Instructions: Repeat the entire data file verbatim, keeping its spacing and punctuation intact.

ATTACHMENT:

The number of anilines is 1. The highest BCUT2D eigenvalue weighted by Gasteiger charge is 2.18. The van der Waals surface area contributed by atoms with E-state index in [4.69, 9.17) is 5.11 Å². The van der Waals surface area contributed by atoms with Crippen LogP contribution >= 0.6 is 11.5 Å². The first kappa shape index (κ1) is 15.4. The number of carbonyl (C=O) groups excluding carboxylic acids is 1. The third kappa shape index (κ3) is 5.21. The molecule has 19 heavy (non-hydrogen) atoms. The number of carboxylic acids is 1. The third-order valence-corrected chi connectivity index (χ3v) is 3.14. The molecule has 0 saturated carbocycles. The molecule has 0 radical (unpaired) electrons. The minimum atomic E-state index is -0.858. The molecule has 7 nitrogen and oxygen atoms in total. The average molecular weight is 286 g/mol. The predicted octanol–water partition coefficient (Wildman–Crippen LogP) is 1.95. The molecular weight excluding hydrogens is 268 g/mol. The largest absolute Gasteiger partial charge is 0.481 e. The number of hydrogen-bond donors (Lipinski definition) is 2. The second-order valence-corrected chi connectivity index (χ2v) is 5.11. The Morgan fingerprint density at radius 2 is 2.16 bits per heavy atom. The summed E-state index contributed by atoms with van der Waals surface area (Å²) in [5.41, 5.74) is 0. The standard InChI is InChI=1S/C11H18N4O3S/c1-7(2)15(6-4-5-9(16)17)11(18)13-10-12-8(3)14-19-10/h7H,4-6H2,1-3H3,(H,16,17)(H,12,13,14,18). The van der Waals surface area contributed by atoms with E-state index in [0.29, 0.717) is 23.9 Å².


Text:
The number of anilines is 1. The highest BCUT2D eigenvalue weighted by Gasteiger charge is 2.18. The van der Waals surface area contributed by atoms with E-state index in [4.69, 9.17) is 5.11 Å². The van der Waals surface area contributed by atoms with Crippen LogP contribution >= 0.6 is 11.5 Å². The first kappa shape index (κ1) is 15.4. The number of carbonyl (C=O) groups excluding carboxylic acids is 1. The third kappa shape index (κ3) is 5.21. The molecule has 19 heavy (non-hydrogen) atoms. The number of carboxylic acids is 1. The third-order valence-corrected chi connectivity index (χ3v) is 3.14. The molecule has 0 saturated carbocycles. The molecule has 0 radical (unpaired) electrons. The minimum atomic E-state index is -0.858. The molecule has 7 nitrogen and oxygen atoms in total. The average molecular weight is 286 g/mol. The predicted octanol–water partition coefficient (Wildman–Crippen LogP) is 1.95. The molecular weight excluding hydrogens is 268 g/mol. The largest absolute Gasteiger partial charge is 0.481 e. The number of hydrogen-bond donors (Lipinski definition) is 2. The second-order valence-corrected chi connectivity index (χ2v) is 5.11. The Morgan fingerprint density at radius 2 is 2.16 bits per heavy atom. The summed E-state index contributed by atoms with van der Waals surface area (Å²) in [5.41, 5.74) is 0. The standard InChI is InChI=1S/C11H18N4O3S/c1-7(2)15(6-4-5-9(16)17)11(18)13-10-12-8(3)14-19-10/h7H,4-6H2,1-3H3,(H,16,17)(H,12,13,14,18). The van der Waals surface area contributed by atoms with E-state index in [0.29, 0.717) is 23.9 Å².